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A Dog Owner's Guide to TPLO Surgery Recovery

by Dr. Pippa Elliott March 01, 2021 6 min read

Dog on a post-surgery walk in the park with a short leash

TPLO surgery is a major procedure. After the specialist surgeon has done their work, it's up to the owner to care for their dog during the long TPLO surgery recovery period. The owner's role is just as important as the surgeon's because and over-active dog could cause implant failure or worse. The guide gives an overview of the typical patient plan for TPLO surgery recovery and how to make this as uneventful as possible.

Quick Recap: TPLO Surgery 101

Before diving into the details of TPLO surgery recovery, let's recap the what and why of this procedure.

What is TPLO Surgery?

TPLO surgery is a surgical method of correcting a damaged cruciate ligament in the knee. The latter is a common problem, which results in severe lameness on a back leg.

TPLO surgery involves cutting the tibia (shin bone) and repositioning the joint surface at a better angle. The bone is held in its new position by metal implants, made up of screws and plates. The beauty of TPLO surgery is the new angle absorbs the impact of the femur (thigh bone) so that the tibia no longer shoots forward relative to it when the dog takes a step.

Why TPLO Surgery?

A ruptured cruciate makes early arthritis of the knee more likely. Correction is important, of which there are several options. TPLO surgery is considered by many surgeons as the gold standard. This is especially true for large dogs because this procedure can cope with the large forces to the knee that happen in an active dog.

TPLO surgery is an advanced procedure and best done by a specialist surgeon. However, once healed the benefits and outcomes tend to be better than alternative procedures, which is why this is such a popular option.

TPLO Surgery Pitfalls

The success of this procedure depends on two things: the surgeon's skill plus an uneventful TPLO surgery recovery period. The major worries during this time are:

  • The implants loosen, bend, or become displaced: This happens if the dog is too active whilst the bone is mending.
  • Infection: This could be a skin infection which causes the surgical wound to break down or a deeper infection which tracks along the implants to infect bone.

Either of these complications could result in the dog needing further surgery, which is often complex and expensive. So the best option is to do things right the first time around during the initial TPLO surgery recovery time, so the dog gets safely back on their paws in the shortest time possible.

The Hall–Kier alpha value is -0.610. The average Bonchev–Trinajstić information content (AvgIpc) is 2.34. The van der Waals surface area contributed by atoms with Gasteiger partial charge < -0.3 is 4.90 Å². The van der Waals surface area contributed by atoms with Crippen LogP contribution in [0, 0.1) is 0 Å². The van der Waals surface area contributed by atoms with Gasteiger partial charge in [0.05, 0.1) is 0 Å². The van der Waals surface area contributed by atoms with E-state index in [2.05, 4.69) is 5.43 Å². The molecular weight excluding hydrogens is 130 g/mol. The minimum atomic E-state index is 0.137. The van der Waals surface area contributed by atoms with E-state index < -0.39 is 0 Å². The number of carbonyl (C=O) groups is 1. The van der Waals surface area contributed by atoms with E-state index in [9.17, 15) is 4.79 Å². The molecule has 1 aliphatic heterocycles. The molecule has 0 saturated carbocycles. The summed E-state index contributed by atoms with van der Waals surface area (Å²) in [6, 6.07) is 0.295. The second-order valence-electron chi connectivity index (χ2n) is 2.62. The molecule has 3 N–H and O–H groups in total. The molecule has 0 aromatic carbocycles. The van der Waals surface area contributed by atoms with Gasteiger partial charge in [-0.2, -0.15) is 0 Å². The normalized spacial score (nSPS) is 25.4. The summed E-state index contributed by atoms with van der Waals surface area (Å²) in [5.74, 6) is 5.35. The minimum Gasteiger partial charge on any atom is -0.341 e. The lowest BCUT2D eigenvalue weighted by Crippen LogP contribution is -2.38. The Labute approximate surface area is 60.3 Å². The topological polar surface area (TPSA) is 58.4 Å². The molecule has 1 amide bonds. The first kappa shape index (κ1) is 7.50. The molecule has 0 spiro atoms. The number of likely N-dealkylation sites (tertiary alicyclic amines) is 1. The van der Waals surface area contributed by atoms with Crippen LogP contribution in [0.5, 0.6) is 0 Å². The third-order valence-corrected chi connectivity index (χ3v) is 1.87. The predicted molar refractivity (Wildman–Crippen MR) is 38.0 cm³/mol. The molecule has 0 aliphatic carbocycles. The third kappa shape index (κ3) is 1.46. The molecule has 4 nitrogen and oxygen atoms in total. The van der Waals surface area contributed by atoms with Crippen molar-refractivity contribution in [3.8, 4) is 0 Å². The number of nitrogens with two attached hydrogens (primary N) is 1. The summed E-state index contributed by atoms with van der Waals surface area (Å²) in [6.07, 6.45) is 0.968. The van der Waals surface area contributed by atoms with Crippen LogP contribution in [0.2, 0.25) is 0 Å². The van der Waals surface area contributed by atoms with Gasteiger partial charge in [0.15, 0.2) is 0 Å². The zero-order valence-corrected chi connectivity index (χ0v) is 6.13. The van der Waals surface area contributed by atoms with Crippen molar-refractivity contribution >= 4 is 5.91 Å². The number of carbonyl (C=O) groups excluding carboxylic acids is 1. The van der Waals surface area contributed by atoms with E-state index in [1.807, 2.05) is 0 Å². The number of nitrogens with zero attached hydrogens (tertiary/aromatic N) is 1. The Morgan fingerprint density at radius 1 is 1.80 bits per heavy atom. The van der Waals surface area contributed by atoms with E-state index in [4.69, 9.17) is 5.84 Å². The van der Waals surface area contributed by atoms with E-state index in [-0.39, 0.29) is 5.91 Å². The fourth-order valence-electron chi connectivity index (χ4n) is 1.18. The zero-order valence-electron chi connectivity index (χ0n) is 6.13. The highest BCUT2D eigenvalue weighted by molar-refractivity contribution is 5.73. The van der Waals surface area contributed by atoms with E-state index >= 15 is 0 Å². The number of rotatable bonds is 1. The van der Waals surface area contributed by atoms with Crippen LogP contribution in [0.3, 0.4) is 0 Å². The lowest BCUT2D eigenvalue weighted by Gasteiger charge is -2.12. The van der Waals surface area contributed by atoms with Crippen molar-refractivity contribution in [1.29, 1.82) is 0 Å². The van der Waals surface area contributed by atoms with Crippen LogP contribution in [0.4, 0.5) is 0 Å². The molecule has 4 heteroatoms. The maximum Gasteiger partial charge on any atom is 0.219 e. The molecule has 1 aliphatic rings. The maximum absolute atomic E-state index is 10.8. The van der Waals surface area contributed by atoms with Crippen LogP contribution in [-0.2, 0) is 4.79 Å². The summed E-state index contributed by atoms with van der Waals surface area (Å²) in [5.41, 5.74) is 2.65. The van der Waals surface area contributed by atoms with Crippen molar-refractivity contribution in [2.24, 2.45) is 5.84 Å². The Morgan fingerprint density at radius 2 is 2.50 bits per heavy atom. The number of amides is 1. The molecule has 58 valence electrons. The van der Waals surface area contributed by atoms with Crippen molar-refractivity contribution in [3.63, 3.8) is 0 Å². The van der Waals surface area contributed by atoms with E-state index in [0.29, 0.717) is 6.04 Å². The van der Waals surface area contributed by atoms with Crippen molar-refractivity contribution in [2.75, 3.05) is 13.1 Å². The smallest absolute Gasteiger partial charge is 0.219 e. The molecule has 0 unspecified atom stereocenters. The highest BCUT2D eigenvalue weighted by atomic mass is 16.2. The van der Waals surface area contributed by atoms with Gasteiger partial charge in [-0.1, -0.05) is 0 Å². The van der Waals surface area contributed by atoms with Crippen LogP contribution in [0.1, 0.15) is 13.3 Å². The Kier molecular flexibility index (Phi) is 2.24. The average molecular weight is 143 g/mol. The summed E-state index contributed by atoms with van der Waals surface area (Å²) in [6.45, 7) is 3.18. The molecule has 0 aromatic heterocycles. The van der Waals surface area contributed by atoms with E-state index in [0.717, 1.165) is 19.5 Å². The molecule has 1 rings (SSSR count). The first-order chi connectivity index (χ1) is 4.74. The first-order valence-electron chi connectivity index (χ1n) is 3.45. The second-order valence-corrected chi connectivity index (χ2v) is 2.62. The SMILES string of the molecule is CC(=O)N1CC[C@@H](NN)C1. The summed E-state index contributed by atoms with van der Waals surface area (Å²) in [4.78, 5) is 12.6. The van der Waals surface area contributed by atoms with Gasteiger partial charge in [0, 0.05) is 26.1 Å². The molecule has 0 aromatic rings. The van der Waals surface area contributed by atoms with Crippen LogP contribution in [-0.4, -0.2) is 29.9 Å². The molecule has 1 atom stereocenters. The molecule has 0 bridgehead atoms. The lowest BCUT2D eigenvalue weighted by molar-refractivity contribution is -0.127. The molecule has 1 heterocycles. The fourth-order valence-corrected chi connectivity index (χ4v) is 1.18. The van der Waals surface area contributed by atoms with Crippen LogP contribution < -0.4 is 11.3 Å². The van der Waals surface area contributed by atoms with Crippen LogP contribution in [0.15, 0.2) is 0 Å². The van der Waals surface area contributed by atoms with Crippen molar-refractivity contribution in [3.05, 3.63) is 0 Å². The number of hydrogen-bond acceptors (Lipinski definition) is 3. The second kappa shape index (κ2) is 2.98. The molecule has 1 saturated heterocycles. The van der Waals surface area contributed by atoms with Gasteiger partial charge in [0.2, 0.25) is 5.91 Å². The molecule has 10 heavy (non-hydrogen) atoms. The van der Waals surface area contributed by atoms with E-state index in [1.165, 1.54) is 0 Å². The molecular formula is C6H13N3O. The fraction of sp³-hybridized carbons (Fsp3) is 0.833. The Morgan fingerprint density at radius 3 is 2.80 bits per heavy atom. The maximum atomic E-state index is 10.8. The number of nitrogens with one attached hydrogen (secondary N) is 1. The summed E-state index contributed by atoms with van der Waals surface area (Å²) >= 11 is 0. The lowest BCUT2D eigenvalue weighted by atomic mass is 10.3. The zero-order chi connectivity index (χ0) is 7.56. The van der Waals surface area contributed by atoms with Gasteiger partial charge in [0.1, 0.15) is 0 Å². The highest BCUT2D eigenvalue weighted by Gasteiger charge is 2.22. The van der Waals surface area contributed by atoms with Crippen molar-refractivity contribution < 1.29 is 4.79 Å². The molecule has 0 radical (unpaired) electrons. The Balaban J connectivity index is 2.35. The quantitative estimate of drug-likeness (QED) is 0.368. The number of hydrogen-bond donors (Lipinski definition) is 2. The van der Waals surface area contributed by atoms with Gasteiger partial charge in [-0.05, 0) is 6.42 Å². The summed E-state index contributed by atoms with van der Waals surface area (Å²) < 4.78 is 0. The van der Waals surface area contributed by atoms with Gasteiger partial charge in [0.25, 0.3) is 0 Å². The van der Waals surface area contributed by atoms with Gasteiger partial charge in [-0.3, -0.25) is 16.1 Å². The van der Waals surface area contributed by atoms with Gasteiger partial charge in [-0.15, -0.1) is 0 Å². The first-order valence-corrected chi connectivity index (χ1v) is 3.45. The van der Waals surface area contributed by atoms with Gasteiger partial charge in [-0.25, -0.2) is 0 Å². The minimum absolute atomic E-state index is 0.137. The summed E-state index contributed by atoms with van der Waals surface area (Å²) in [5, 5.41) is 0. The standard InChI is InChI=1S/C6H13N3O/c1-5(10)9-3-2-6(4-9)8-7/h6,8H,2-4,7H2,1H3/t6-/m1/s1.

TPLO Surgery Recovery: An Overview

After TPLO surgery the dog needs to rest up for around eight weeks while the bone heals. After this, they start a gradual return to normal exercise. Following the rules in these two months is an investment in success: think of it as short term pain for long term gain.

There are three phases of TPLO surgery recovery:

  1. The initial 10 days: The dog needs to get over the anaesthetic and the skin wound heal
  2. 10 days to 8 weeks: Waiting for the bone to heal
  3. Two to six months: Physiotherapy and rebuilding strong muscles.

Let's look at each of these in turn.

The Initial 10 Days

Bone surgery is sore, but vets have wonderful pain relief protocols to help the patient through those first few days. To do this the dog stays at the hospital for a couple of nights, so their pain can be managed with intravenous drugs or pain-relief patches.

Once the surgeon has reviewed their patient and is happy the four-legger can cope at home, the patient is discharged into the care of their owner.

Wound Care

The dog has a long skin incision, on the inside of the knee. This is held together with skin sutures (which are removed after 10-14 days) or intradermal sutures (which dissolve on their own.) This incision must be kept clean.

Most incisions are left uncovered so the air gets to the wound, which discourages infection. The area must be kept clean and dry, which means no licking! Unless the dog is exceptionally well behaved, they must wear a cone-of-shame until the sutures are gone.

Also, provide clean bedding which is soft and spreads the dog's weight, such as Vetbed. The latter is used by vets because it reduces bed sores and wicks wetness away from the dog's skin.

Unless the vet tells you otherwise, leave the wound alone. However, do check it twice a day. Signs of a problem and that you should contact the vet for advice include: